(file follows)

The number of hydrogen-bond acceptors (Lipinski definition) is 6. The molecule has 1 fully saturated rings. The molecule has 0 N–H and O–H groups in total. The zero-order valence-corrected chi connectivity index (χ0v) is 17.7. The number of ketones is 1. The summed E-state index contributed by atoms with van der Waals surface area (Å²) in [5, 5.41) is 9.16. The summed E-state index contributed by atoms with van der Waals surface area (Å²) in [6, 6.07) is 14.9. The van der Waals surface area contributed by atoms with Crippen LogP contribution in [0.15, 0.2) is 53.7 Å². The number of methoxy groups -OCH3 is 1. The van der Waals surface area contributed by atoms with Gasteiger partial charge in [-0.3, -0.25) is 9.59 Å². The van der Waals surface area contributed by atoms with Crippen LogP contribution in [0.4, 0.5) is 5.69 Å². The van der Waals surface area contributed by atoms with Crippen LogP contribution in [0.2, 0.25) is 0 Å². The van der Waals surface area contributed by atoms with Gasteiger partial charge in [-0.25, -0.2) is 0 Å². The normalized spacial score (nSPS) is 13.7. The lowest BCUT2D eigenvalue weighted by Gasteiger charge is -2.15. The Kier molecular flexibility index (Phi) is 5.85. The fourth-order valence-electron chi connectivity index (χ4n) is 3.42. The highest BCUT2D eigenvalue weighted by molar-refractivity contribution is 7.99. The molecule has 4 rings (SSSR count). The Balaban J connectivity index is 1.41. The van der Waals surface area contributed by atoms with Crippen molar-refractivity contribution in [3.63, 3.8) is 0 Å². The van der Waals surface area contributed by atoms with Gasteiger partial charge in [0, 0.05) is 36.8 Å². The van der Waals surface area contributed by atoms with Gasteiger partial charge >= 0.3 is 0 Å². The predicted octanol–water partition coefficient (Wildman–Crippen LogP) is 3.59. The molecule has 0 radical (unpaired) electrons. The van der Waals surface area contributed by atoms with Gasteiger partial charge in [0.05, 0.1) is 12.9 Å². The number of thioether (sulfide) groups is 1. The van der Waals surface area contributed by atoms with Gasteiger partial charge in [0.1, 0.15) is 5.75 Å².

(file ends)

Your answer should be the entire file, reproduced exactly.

The number of hydrogen-bond acceptors (Lipinski definition) is 6. The molecule has 1 fully saturated rings. The molecule has 0 N–H and O–H groups in total. The zero-order valence-corrected chi connectivity index (χ0v) is 17.7. The number of ketones is 1. The summed E-state index contributed by atoms with van der Waals surface area (Å²) in [5, 5.41) is 9.16. The summed E-state index contributed by atoms with van der Waals surface area (Å²) in [6, 6.07) is 14.9. The van der Waals surface area contributed by atoms with Crippen LogP contribution in [0.15, 0.2) is 53.7 Å². The number of methoxy groups -OCH3 is 1. The van der Waals surface area contributed by atoms with Gasteiger partial charge in [-0.3, -0.25) is 9.59 Å². The van der Waals surface area contributed by atoms with Crippen LogP contribution in [0.4, 0.5) is 5.69 Å². The van der Waals surface area contributed by atoms with Crippen LogP contribution in [0.2, 0.25) is 0 Å². The van der Waals surface area contributed by atoms with Gasteiger partial charge in [-0.25, -0.2) is 0 Å². The normalized spacial score (nSPS) is 13.7. The lowest BCUT2D eigenvalue weighted by Gasteiger charge is -2.15. The Kier molecular flexibility index (Phi) is 5.85. The fourth-order valence-electron chi connectivity index (χ4n) is 3.42. The highest BCUT2D eigenvalue weighted by molar-refractivity contribution is 7.99. The molecule has 4 rings (SSSR count). The Balaban J connectivity index is 1.41. The van der Waals surface area contributed by atoms with Crippen molar-refractivity contribution in [3.63, 3.8) is 0 Å². The van der Waals surface area contributed by atoms with Gasteiger partial charge in [0, 0.05) is 36.8 Å². The van der Waals surface area contributed by atoms with Gasteiger partial charge >= 0.3 is 0 Å². The predicted octanol–water partition coefficient (Wildman–Crippen LogP) is 3.59. The molecule has 0 radical (unpaired) electrons. The van der Waals surface area contributed by atoms with Gasteiger partial charge in [0.05, 0.1) is 12.9 Å². The number of thioether (sulfide) groups is 1. The van der Waals surface area contributed by atoms with Gasteiger partial charge in [0.1, 0.15) is 5.75 Å².